I feel my life continues to improve in leaps and bounds. I am quite a different person than the shy girl I grew up with inside of me. I am part of a media company which I helped found here in Norway and am writing a script for a children’s television series alongside many other arts projects. I am also a qualified yoga teacher. I have a blog entitled new vegan mom (www.newveganmom.blogspot.com) and my son and I make a weekly vlog for new mums and their babies entitled ‘Yoga Baby’ (www.yogababy.tv or you can go to blip.tv or itunes and subscribe). I am also writing an interactive book for children (www.snoredust.blogspot.com) where kids can submit ideas and pics to be included in the published novel. I guess you could say I’m busy!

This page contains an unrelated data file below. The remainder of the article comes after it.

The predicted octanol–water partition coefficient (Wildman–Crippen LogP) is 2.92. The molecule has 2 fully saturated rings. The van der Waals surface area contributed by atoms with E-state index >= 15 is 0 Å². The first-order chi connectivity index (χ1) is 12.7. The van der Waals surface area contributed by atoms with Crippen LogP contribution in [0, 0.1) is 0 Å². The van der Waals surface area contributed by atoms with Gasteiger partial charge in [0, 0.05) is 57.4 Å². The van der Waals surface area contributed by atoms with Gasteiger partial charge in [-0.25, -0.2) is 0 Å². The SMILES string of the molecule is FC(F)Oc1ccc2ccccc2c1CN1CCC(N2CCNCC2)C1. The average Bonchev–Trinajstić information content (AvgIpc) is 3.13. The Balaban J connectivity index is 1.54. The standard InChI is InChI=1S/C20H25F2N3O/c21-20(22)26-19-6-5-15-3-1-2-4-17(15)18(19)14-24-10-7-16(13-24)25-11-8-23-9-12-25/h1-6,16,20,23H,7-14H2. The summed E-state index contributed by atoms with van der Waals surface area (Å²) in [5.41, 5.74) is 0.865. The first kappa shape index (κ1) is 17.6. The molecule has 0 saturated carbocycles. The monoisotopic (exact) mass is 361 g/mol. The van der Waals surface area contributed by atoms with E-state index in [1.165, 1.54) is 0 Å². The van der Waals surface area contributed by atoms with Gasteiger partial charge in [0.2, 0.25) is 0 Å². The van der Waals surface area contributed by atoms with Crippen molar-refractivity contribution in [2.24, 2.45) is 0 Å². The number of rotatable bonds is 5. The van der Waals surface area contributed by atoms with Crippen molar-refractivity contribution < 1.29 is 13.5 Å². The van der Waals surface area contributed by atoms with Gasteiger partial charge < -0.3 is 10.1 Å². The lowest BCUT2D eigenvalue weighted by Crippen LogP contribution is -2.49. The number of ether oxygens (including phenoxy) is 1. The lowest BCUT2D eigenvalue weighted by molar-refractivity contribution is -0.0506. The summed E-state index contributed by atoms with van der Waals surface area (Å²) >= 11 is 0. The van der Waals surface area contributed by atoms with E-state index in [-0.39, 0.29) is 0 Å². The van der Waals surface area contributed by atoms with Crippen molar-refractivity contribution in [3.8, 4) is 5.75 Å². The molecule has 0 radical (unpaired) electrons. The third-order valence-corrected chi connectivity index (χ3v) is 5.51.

I encounter many people who just do not understand why veganism has such a positive impact on our lives…but then occasionally I meet one person who does…

~Jill in Norway

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I was a vegetarian for about 10 years before finally taking the vegan plunge this summer, and have always been proud of my choice not to eat animals. The notion of veganism was a niggling presence in the back of my mind, but I told myself that I “couldn’t” do it for all the standard reasons — it’s too hard, I couldn’t live without yogurt and cheese, I wouldn’t be able to go out to restaurants any more, eggs and milk don’t kill the animals, yadda yadda.

Listening to your podcast changed all that. It was in finally making the connection that the veal industry exists because of dairy that really clinched it for me. As a vegetarian, I had always felt that veal was one of the most reprehensible things you could eat, yet there I was supporting that very industry every time I put milk in my coffee.